“But God, wasn’t death enough? I’m really ok with mediocre. Can’t we take a break from transformation?”

He said no.

Praise God, He’s far more committed to my sanctification than I am! And I’ve started to realize that’s an incredible thing. Let me illustrate.

A couple weeks after Jon died, my pastor and his daughter stood at my door. With puffy eyes, unwashed hair, and clothed in sackcloth and ashes, I heard him say, “We picked this journal intentionally. The tree symbolizes the far reaching influence of Jon’s death. A seed falls down to the ground and dies, but from death there’s abundant life. I think God will grow a tree ridiculously more beautiful than we know. Jon’s life and death. Your life. The gospel will explode, and there will be abundant fruit. Ami, God’s going to use this. And He’ll use you.” 

I had no words to thank him for such a touching gift, but I doubt I believed him then. I didn’t know if there was truly life beneath the ashes.

A tree can be reduced to cinders in minutes, a mere glimmer of time. Fire sweeps through, destroying something strong and lovely. From all appearances the tree is dead, or at least so severely debilitated it may never produce foliage again.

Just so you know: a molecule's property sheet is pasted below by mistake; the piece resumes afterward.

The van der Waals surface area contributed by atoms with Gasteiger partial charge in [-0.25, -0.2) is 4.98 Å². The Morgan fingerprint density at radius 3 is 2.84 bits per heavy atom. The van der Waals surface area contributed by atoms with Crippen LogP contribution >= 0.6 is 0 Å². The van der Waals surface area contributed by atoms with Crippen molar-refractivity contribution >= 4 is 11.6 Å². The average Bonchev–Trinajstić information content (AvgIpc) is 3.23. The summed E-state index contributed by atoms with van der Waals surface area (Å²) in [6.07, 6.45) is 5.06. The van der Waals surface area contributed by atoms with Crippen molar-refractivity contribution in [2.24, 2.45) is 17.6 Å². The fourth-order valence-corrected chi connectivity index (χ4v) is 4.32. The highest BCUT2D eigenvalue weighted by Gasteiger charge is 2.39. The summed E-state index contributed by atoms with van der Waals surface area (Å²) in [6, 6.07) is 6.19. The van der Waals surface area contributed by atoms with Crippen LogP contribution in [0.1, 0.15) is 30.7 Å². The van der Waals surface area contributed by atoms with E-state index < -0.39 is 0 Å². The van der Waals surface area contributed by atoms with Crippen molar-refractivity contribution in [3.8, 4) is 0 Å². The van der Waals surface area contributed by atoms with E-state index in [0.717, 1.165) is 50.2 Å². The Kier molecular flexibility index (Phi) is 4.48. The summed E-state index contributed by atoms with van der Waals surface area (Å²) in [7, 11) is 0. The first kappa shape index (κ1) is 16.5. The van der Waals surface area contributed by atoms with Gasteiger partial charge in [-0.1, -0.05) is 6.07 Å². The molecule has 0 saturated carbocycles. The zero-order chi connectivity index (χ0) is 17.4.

That was me, ashes in an instant.

Ashes in an instant, but it takes many years to grow a mature tree. It took me awhile to embrace that idea. The new sprout must be tenderly cared for, lest it be trampled under foot and die. Likewise, growing means weathering harsh winters, droughts, and fierce storms. Did you know it takes at least 20 years (and sometimes up to 50) for an oak tree to produce acorns? That’s a long time to wait for fruit.

But I want “instant tree.” I want to know what God is doing. I want to see the result.  Yet, just as it takes time to grow a tree, apparently it takes time to grow me.

However, there is beauty even in the growth. Each year brings new blossoms and fresh green leaves. The colors of fall are magnificent.

“That they may be called oaks of righteousness, the planting of the Lord, that he may be glorified.” Isaiah 61:3

Why oak? I mean, why didn’t God say willow tree? Well, oaks are symbols of strength and endurance.They grow to massive height, up to 100 feet tall, and spread 150 feet across. And as any one who’s ever desired quality furniture knows, oaks have some of the hardest wood on earth.